It makes "tickling my chest" into an ... apostolic clause (???).
For those who may be interested, the term is 'appositive', which I assume it's derived from the same root word as 'position', rather than 'positive'. I think of it's meaning as 'in the adjacent position'.
CW, are you having difficulty reconciling my posts concerning the sample sentences from you and Switch that we are currently discussing? I'm not entirely certain about them myself, but I'll attempt to explain what I see as their similarities and differences.
Both are certainly 'appositive noun phrases', i.e. phrases positioned after a noun providing extra information about that noun.
Both are 'non-restrictive', i.e. they could be cut from the sentences without the identity of the noun becoming less clear, or in other words, they describe the noun rather than help identify it.
Both phrases are set off with the 'gerund' form of a verb, i.e. the -ing form of a verb NOT preceded by some form of the be-verb, which is required in all standard progressive tenses (aka continuous tenses) of verbs.
Gerunds are like the Thai silk of the grammar world: if you look at them one way they appear to be one colour (verbs), but look at them another way and they like something else (nouns).
With these two sample phrases, tickling his chest and spouting off like a New York cabbie, the gerund is functioning as a verb within the phrases - but the entire phrases are functioning as noun phrases.
The rule of grammar (for formal writing) is that non-restrictive appositives must be enclosed in commas (or similar punctuation marks), but restrictive appositives should not.
But … I hate the tickling-phrase with a comma preceding it almost as much as I hate the spouting-phrase without commas at both ends??? I don't recall ever seeing anything in any guide which suggests they may be treated differently, i.e. both must be enclosed in punctuation marks to show they are non-essential detours from the main body of the sentence.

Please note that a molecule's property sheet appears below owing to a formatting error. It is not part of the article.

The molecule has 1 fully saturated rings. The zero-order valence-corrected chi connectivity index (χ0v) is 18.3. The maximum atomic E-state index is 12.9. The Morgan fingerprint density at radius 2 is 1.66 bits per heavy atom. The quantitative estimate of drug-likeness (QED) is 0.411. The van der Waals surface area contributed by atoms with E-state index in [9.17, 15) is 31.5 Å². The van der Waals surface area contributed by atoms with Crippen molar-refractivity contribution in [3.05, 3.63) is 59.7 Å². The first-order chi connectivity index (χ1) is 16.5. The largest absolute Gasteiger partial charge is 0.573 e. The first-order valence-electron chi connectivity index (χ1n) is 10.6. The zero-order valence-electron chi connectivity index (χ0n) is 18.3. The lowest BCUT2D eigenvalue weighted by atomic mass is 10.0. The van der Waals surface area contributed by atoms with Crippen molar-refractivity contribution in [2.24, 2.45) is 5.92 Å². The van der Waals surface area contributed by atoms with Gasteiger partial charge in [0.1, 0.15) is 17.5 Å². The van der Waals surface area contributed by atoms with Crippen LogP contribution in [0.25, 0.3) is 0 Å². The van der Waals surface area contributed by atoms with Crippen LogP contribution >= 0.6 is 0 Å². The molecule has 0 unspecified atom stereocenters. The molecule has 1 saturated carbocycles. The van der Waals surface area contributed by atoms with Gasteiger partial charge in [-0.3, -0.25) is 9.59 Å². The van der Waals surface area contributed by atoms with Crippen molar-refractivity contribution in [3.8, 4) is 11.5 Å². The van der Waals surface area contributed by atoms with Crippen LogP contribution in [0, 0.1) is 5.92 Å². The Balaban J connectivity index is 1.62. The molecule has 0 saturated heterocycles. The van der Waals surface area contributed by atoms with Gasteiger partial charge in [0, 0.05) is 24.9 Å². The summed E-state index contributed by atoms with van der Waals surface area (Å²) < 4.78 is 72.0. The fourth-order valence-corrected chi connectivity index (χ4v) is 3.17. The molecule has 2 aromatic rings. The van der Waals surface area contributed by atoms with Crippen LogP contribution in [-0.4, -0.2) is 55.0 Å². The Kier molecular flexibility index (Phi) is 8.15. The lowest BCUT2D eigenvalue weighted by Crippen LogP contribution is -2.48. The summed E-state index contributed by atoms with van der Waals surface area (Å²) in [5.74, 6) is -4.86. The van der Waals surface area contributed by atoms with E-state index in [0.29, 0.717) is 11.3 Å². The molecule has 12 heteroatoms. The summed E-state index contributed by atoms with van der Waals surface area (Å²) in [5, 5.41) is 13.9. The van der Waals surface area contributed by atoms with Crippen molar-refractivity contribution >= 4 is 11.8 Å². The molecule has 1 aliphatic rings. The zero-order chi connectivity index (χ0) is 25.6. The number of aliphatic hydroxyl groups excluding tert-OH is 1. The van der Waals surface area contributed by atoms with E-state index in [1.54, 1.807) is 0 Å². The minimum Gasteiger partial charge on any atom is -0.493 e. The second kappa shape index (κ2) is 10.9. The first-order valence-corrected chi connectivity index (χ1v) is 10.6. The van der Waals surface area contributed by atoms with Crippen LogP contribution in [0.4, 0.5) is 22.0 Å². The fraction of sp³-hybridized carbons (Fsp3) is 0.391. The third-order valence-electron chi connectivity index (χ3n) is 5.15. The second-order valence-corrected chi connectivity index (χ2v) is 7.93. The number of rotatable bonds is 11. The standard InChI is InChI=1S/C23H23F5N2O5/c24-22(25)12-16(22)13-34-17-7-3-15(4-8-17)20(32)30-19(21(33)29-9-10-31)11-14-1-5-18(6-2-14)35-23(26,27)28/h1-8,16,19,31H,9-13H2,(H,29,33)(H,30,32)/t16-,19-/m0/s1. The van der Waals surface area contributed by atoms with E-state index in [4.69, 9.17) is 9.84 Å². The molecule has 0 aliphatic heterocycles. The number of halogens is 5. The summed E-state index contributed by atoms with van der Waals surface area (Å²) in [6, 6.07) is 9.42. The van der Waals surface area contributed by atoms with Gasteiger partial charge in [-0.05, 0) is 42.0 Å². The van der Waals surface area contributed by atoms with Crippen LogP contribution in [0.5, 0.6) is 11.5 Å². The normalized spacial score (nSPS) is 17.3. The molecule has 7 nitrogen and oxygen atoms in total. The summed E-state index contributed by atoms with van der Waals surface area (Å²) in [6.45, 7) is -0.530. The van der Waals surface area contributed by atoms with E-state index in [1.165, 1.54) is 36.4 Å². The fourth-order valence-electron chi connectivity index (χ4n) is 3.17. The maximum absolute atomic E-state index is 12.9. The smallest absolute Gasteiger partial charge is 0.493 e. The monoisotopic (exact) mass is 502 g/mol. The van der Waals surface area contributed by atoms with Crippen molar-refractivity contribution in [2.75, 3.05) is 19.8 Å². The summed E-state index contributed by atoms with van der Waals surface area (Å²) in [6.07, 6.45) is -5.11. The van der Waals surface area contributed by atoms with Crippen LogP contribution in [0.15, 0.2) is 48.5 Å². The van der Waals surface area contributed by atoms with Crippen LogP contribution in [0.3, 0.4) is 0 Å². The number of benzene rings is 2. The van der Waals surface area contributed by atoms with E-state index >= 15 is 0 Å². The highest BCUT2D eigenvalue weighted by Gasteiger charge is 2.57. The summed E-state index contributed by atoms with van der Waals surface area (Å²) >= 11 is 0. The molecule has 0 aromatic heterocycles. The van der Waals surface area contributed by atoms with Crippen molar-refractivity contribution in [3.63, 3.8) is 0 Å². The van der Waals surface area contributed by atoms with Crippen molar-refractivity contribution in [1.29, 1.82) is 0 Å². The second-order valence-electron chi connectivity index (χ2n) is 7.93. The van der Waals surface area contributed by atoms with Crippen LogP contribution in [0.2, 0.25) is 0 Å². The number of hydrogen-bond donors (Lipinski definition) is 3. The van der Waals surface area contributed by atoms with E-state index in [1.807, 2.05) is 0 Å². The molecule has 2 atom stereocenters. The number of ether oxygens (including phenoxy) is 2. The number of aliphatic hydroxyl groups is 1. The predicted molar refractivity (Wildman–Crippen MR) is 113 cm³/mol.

I'm confident everything I've said above is correct … but what follows is pure speculation.
I see the differences between the two phrases as consequences of their different positions within the sentences. [Note. I think 'sentences' could be replaced 'clauses', and the same conclusions would follow within clauses of a 'complex sentence', i.e. a sentence with multiple clauses joined by conjunctions and/or (non-)serial commas.]
The tickling-phrase appears at the end of the sentence (clause?). There seems to be no need to alert readers that you're about to take them on a detour away from the main body of the sentence: readers don't need to remember anything to continue parsing the main body of the sentence after the detour is over. There is no reason to interrupt the flow of the sentence with a comma – for that clause in that position.
In contrast, the spouting-phrase appears near the start of the sentence – and it is separating the subject of the sentence from its verb! In that position it does seem essential to make readers aware when a detour from the main body of the sentence is starting and ending, so will know what's going on when they need to pick up where they left off.
I'm pretty sure that not every detour following the subject of a sentence needs to signposted with commas – just because it happens to be non-restrictive – but I think this detour, in this position, NEEDS THEM!
The reason I think this detour needs signposts while others may not is that it misdirects readers' expectations. When a sentence begins with a noun or pronoun, a subject, readers expect its verb to come next, or at least without any undue delay. If there's a comma after the subject readers are warned there will be a detour before the appearance of the verb. If there's some other part of speech after the subject (and I am speculating here) readers are warned there will be extra information about the subject before the appearance of the verb. The major problem with this phrase is 'spouting' looks like a verb, and readers will attempt to interpret it as verb, but it's actually functioning as noun.
Seriously, my brain rebelled when I read "You spouting off …" for the first time. It screamed, "That does not compute! The only way this can make sense if with some form of the be-verb, either are, were or will be, between the words 'You' and 'spouting'. I think a comma after 'You' is needed to prevent readers mistakenly attempting to interpret 'spouting' as the verb in the main body of the sentence (and once the first comma is used a second one at the end of the phrase becomes mandatory).